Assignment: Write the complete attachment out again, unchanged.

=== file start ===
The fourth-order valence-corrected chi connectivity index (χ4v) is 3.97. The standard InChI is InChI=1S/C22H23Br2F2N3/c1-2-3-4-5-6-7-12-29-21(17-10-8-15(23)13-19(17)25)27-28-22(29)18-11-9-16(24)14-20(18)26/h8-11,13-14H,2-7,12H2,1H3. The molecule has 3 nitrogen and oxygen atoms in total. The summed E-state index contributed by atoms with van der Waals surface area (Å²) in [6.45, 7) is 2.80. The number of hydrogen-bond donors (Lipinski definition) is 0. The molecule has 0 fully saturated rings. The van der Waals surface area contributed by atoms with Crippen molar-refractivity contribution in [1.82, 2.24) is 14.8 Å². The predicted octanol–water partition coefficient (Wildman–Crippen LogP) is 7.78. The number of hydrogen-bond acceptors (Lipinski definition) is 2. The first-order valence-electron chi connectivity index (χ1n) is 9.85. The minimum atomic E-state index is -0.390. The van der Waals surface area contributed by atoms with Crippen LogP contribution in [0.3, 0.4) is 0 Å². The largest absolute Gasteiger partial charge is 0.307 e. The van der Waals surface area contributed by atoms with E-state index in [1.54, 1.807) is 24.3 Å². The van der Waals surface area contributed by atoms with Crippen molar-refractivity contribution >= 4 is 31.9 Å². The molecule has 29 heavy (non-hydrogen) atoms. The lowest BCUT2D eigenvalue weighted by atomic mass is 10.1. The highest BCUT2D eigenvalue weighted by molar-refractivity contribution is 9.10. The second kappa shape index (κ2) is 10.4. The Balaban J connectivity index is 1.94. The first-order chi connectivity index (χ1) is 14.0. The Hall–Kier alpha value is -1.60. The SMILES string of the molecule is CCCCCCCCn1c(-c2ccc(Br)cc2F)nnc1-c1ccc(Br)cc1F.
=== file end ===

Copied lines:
The fourth-order valence-corrected chi connectivity index (χ4v) is 3.97. The standard InChI is InChI=1S/C22H23Br2F2N3/c1-2-3-4-5-6-7-12-29-21(17-10-8-15(23)13-19(17)25)27-28-22(29)18-11-9-16(24)14-20(18)26/h8-11,13-14H,2-7,12H2,1H3. The molecule has 3 nitrogen and oxygen atoms in total. The summed E-state index contributed by atoms with van der Waals surface area (Å²) in [6.45, 7) is 2.80. The number of hydrogen-bond donors (Lipinski definition) is 0. The molecule has 0 fully saturated rings. The van der Waals surface area contributed by atoms with Crippen molar-refractivity contribution in [1.82, 2.24) is 14.8 Å². The predicted octanol–water partition coefficient (Wildman–Crippen LogP) is 7.78. The number of hydrogen-bond acceptors (Lipinski definition) is 2. The first-order valence-electron chi connectivity index (χ1n) is 9.85. The minimum atomic E-state index is -0.390. The van der Waals surface area contributed by atoms with Crippen LogP contribution in [0.3, 0.4) is 0 Å². The largest absolute Gasteiger partial charge is 0.307 e. The van der Waals surface area contributed by atoms with E-state index in [1.54, 1.807) is 24.3 Å². The van der Waals surface area contributed by atoms with Crippen molar-refractivity contribution >= 4 is 31.9 Å². The molecule has 29 heavy (non-hydrogen) atoms. The lowest BCUT2D eigenvalue weighted by atomic mass is 10.1. The highest BCUT2D eigenvalue weighted by molar-refractivity contribution is 9.10. The second kappa shape index (κ2) is 10.4. The Balaban J connectivity index is 1.94. The first-order chi connectivity index (χ1) is 14.0. The Hall–Kier alpha value is -1.60. The SMILES string of the molecule is CCCCCCCCn1c(-c2ccc(Br)cc2F)nnc1-c1ccc(Br)cc1F.